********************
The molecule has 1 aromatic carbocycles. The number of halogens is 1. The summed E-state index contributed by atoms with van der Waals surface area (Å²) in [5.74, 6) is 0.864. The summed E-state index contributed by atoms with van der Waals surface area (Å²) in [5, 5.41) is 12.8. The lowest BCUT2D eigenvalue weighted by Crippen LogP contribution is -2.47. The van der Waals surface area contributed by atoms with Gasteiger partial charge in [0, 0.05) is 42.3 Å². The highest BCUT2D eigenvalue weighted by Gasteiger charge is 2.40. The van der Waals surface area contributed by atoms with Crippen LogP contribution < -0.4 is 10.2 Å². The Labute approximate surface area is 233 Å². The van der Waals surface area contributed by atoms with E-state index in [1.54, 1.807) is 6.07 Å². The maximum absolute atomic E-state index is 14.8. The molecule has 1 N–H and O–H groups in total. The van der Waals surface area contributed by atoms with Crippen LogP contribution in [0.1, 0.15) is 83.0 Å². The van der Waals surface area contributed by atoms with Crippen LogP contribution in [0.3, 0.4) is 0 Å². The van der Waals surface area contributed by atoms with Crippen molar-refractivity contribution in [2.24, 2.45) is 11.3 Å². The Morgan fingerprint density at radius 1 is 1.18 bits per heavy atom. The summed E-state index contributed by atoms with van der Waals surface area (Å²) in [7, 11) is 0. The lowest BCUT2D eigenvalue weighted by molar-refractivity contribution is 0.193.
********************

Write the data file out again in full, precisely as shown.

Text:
The molecule has 1 aromatic carbocycles. The number of halogens is 1. The summed E-state index contributed by atoms with van der Waals surface area (Å²) in [5.74, 6) is 0.864. The summed E-state index contributed by atoms with van der Waals surface area (Å²) in [5, 5.41) is 12.8. The lowest BCUT2D eigenvalue weighted by Crippen LogP contribution is -2.47. The van der Waals surface area contributed by atoms with Gasteiger partial charge in [0, 0.05) is 42.3 Å². The highest BCUT2D eigenvalue weighted by Gasteiger charge is 2.40. The van der Waals surface area contributed by atoms with Crippen LogP contribution < -0.4 is 10.2 Å². The Labute approximate surface area is 233 Å². The van der Waals surface area contributed by atoms with E-state index in [1.54, 1.807) is 6.07 Å². The maximum absolute atomic E-state index is 14.8. The molecule has 1 N–H and O–H groups in total. The van der Waals surface area contributed by atoms with Crippen LogP contribution in [0.1, 0.15) is 83.0 Å². The van der Waals surface area contributed by atoms with Crippen LogP contribution in [0.3, 0.4) is 0 Å². The van der Waals surface area contributed by atoms with Crippen molar-refractivity contribution in [2.24, 2.45) is 11.3 Å². The Morgan fingerprint density at radius 1 is 1.18 bits per heavy atom. The summed E-state index contributed by atoms with van der Waals surface area (Å²) in [7, 11) is 0. The lowest BCUT2D eigenvalue weighted by molar-refractivity contribution is 0.193.